April 3, 2019

ANALYSIS: TRUE. America’s Biggest Economic Challenge May Be Demographic Decline.

For many years, American economists have spoken of Japan and Western Europe as places where the slow grind of demographic change — masses of workers reaching retirement age, and smaller generations replacing them — has been a major drag on the economy.

But it is increasingly outdated to think of that as a problem for other countries. The deepest challenge for the United States economy may really be about demographics. And our understanding of the implications is only starting to catch up.

A new report from the Economic Innovation Group, a Washington think tank funded in large part by tech investors and entrepreneurs, adds rich new detail, showing that parts of the United States are already grappling with Japanese-caliber demographic decline — 41 percent of American counties with a combined population of 38 million.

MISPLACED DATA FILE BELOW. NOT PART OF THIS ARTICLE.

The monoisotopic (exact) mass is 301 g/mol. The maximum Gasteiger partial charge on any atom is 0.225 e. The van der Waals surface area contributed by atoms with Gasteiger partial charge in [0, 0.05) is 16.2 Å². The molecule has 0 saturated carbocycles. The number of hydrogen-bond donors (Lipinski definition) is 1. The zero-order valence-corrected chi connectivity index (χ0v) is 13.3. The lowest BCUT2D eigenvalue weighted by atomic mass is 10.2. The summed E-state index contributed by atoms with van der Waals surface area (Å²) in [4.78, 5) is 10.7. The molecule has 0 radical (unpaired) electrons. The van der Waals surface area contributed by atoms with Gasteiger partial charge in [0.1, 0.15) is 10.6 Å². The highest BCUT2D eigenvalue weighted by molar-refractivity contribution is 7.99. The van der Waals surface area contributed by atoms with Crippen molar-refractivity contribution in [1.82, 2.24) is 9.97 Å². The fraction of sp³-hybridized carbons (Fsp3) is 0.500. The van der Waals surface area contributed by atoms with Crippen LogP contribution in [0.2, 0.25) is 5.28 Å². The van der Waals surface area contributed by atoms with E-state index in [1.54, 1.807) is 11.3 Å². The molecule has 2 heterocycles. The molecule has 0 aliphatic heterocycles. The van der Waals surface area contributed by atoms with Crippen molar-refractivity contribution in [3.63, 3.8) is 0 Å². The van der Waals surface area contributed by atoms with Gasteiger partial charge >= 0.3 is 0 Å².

At the national level, slower growth in America’s working-age population is a major reason that mainstream forecasters now expect the economy to expand around 2 percent each year rather than the 3 percent common in the second half of the 20th century. As a matter of simple arithmetic, lower growth in the number of people working will almost certainly mean slower growth in economic output.

The debt and the interest on the debt keep growing, however.

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